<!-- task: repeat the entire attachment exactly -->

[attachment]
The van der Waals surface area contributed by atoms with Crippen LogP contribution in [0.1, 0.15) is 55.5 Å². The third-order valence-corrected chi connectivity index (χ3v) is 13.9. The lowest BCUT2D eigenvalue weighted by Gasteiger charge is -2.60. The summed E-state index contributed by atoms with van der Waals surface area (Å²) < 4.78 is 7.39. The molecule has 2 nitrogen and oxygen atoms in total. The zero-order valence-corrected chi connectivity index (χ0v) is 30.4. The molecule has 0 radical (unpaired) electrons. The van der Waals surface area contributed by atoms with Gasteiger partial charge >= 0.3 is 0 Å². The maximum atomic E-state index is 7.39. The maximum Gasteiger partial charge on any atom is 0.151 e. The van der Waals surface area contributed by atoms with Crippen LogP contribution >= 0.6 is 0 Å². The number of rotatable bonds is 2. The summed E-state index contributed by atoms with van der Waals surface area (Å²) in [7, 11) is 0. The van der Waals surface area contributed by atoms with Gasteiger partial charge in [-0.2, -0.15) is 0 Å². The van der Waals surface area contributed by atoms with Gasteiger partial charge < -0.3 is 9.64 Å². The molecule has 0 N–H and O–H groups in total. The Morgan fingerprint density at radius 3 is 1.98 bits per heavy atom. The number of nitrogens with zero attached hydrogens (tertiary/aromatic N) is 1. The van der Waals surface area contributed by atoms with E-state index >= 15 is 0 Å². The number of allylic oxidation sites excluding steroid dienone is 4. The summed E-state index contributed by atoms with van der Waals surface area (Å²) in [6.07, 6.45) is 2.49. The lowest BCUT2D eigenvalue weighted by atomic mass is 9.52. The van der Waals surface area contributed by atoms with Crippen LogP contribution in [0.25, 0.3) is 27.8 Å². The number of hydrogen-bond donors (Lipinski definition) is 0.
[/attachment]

The van der Waals surface area contributed by atoms with Crippen LogP contribution in [0.1, 0.15) is 55.5 Å². The third-order valence-corrected chi connectivity index (χ3v) is 13.9. The lowest BCUT2D eigenvalue weighted by Gasteiger charge is -2.60. The summed E-state index contributed by atoms with van der Waals surface area (Å²) < 4.78 is 7.39. The molecule has 2 nitrogen and oxygen atoms in total. The zero-order valence-corrected chi connectivity index (χ0v) is 30.4. The molecule has 0 radical (unpaired) electrons. The van der Waals surface area contributed by atoms with Gasteiger partial charge >= 0.3 is 0 Å². The maximum atomic E-state index is 7.39. The maximum Gasteiger partial charge on any atom is 0.151 e. The van der Waals surface area contributed by atoms with Crippen LogP contribution >= 0.6 is 0 Å². The number of rotatable bonds is 2. The summed E-state index contributed by atoms with van der Waals surface area (Å²) in [7, 11) is 0. The van der Waals surface area contributed by atoms with Gasteiger partial charge in [-0.2, -0.15) is 0 Å². The van der Waals surface area contributed by atoms with Gasteiger partial charge < -0.3 is 9.64 Å². The molecule has 0 N–H and O–H groups in total. The Morgan fingerprint density at radius 3 is 1.98 bits per heavy atom. The number of nitrogens with zero attached hydrogens (tertiary/aromatic N) is 1. The van der Waals surface area contributed by atoms with E-state index >= 15 is 0 Å². The number of allylic oxidation sites excluding steroid dienone is 4. The summed E-state index contributed by atoms with van der Waals surface area (Å²) in [6.07, 6.45) is 2.49. The lowest BCUT2D eigenvalue weighted by atomic mass is 9.52. The van der Waals surface area contributed by atoms with Crippen LogP contribution in [0.25, 0.3) is 27.8 Å². The number of hydrogen-bond donors (Lipinski definition) is 0.